Canada is Lexology’s fourth largest jurisdiction, with over 49,000 articles published over the last year. In this post, we take a look at popular Canadian articles, work areas and firms. Our content hubs are a great resource – bringing together content by jurisdiction, work area or individual topic to allow our users to focus their searches and explore our vast archive of articles in a quick, convenient way.
Our Canada hub can be found here, and both the latest articles and the most popular articles from the last seven days, which are currently the following:
Dentons | USA, Canada, Germany | 04 Apr 18
Rudner Law | Canada | 02 Mar 18
Employer ordered to pay aggravated damages for refusing to listen employee’s side of the story before firing him
Rudner Law | Canada | 04 Apr 18
Tim Hortons brand reputation slides, brand name tattoos, and The Weeknd in Starboy dispute: news round-up
World Trademark Review | USA, United Kingdom, Canada ...| 06 Apr 18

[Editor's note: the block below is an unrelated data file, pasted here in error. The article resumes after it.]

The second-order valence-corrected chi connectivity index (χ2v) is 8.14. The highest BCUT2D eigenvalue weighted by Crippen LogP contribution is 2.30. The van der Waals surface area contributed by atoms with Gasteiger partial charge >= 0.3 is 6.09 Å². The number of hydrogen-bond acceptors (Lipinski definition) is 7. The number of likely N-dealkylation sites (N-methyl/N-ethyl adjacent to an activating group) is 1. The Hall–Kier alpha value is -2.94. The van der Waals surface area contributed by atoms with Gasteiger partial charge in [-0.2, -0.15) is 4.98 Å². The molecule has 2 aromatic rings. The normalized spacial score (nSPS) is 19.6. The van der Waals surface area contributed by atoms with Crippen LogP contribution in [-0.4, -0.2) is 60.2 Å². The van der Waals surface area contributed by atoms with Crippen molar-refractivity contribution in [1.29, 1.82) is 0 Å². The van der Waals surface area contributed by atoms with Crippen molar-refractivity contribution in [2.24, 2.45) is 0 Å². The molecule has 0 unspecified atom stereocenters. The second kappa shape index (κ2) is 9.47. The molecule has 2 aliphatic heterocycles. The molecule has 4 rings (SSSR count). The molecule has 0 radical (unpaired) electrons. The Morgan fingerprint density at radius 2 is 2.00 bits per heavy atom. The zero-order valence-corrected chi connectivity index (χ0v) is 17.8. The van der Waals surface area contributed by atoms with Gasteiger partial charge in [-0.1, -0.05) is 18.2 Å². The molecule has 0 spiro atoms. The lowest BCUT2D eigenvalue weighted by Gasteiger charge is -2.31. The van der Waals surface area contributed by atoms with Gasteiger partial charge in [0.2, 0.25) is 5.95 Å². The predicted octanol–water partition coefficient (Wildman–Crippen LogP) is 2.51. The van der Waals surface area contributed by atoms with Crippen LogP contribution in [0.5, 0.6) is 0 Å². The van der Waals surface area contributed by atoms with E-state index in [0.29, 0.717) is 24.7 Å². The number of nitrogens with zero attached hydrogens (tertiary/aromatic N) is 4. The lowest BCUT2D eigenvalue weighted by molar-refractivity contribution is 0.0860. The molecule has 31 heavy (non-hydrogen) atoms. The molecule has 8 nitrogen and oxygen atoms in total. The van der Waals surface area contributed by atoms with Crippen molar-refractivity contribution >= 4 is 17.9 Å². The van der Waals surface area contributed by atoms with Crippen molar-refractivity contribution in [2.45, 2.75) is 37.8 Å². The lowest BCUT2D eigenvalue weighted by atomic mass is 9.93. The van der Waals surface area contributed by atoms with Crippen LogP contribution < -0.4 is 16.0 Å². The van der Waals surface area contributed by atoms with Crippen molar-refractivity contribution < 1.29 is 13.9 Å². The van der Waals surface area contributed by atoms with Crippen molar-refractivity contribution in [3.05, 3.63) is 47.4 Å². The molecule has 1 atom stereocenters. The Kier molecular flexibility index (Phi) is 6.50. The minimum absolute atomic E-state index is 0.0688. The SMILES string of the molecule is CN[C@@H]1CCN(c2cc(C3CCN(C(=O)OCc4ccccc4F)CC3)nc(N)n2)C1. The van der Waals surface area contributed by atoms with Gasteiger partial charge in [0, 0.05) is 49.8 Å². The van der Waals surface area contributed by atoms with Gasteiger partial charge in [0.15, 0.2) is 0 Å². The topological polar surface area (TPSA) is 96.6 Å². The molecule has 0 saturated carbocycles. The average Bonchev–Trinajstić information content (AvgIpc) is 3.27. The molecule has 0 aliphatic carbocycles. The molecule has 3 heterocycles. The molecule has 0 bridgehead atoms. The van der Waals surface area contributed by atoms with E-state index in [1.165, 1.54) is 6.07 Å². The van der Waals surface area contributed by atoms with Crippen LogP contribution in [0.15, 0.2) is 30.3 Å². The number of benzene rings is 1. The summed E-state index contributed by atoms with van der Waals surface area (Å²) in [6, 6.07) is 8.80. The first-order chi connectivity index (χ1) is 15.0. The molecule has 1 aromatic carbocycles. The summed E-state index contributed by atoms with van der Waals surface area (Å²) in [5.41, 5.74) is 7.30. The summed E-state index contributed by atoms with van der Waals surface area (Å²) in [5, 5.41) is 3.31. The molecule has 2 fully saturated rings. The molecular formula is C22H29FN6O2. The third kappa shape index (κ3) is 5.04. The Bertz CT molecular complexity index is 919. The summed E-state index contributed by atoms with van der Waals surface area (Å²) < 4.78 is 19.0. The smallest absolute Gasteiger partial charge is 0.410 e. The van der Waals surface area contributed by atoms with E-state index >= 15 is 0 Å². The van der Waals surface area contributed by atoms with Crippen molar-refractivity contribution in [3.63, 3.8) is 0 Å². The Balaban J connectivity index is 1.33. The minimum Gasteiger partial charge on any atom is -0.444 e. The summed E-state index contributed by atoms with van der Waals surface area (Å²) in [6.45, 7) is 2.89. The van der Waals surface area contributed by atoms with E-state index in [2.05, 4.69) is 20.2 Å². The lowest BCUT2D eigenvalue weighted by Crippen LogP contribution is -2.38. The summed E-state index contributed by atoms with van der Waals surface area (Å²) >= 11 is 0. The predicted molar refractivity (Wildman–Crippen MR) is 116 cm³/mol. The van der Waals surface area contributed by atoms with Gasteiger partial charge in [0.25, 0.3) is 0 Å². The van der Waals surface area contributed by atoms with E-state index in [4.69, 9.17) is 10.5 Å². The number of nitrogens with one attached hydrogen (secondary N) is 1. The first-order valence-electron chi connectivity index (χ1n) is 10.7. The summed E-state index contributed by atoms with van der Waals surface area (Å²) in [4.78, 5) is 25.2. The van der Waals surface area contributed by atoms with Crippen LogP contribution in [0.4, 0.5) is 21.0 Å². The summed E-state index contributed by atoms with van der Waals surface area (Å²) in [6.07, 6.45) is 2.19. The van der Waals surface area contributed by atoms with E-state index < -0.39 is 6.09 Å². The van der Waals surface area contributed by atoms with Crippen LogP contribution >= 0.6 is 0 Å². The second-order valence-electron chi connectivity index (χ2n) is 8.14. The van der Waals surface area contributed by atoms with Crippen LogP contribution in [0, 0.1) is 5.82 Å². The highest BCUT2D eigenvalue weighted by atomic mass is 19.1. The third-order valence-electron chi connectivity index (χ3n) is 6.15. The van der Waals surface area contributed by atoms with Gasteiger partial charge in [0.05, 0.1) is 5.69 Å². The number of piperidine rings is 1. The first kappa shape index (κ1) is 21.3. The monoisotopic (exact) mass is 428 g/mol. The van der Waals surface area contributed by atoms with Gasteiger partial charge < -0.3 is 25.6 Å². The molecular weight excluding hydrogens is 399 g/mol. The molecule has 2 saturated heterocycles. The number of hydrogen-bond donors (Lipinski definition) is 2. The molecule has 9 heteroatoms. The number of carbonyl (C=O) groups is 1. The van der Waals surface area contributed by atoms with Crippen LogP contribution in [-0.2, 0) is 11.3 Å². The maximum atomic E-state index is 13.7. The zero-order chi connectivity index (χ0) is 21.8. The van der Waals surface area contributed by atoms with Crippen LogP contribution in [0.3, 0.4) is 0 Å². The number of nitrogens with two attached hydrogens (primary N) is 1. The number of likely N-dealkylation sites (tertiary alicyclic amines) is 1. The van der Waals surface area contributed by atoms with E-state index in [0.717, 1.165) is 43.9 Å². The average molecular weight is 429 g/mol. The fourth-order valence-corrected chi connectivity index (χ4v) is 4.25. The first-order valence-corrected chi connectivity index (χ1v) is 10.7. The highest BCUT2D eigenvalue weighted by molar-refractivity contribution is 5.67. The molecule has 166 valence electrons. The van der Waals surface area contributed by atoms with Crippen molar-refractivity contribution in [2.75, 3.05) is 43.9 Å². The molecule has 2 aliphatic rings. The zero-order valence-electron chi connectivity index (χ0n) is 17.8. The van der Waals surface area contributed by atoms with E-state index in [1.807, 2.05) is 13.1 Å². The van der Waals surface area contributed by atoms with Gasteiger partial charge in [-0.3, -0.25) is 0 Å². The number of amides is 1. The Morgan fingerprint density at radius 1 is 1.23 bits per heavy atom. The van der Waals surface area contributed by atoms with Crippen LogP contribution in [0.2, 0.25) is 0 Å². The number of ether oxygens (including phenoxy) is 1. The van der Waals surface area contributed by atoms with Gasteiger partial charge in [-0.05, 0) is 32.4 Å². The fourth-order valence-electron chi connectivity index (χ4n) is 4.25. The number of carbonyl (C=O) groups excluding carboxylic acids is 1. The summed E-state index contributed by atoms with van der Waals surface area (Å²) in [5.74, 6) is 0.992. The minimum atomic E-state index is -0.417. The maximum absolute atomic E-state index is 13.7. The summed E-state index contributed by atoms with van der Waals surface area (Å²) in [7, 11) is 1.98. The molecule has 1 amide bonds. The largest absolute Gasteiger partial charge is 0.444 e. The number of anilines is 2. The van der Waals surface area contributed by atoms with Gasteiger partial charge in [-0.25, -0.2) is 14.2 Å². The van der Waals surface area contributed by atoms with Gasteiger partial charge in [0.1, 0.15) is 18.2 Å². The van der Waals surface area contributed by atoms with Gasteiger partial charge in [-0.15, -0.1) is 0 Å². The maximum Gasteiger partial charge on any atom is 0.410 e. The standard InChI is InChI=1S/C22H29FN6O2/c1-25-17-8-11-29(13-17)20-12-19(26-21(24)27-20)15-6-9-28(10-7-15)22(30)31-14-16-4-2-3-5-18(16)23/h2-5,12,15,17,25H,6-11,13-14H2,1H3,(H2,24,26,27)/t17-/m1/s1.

"Best efforts" - "reasonable efforts" - "commercially reasonable efforts" - what do these terms mean?
Dentons | Canada | 07 Jun 10
Borden Ladner Gervais LLP | Canada | 06 Apr 18
Lawson Lundell LLP | Canada| 23 Sep 13
Osler Hoskin & Harcourt LLP | Canada | 03 Apr 18
McMillan LLP | Canada | 06 Apr 10
McCarthy Tétrault LLP | Canada | 09 Apr 18
Lexology publishes in 50 work areas; litigation and employment and labor are the best read work areas for our Canadian content over the last month.
We work with over 800 contributing firms to bring our subscribers the very best legal intelligence. The most popular content over the last seven days has come from:
Trevor Little, editor of World Trademark Review - which appears eighth in the best read contributors this week - comments: “Canada remains a key market for so many iconic brands, and image and character is critical to establishing a meaningful, long term relationship with consumers. It takes a long time to build that. On the flip side, the Tim Hortons story we reported on shows just how quickly public sentiment can turn when a company is perceived to be acting ‘out of character’.”
To explore all of our jurisdiction hubs, click here.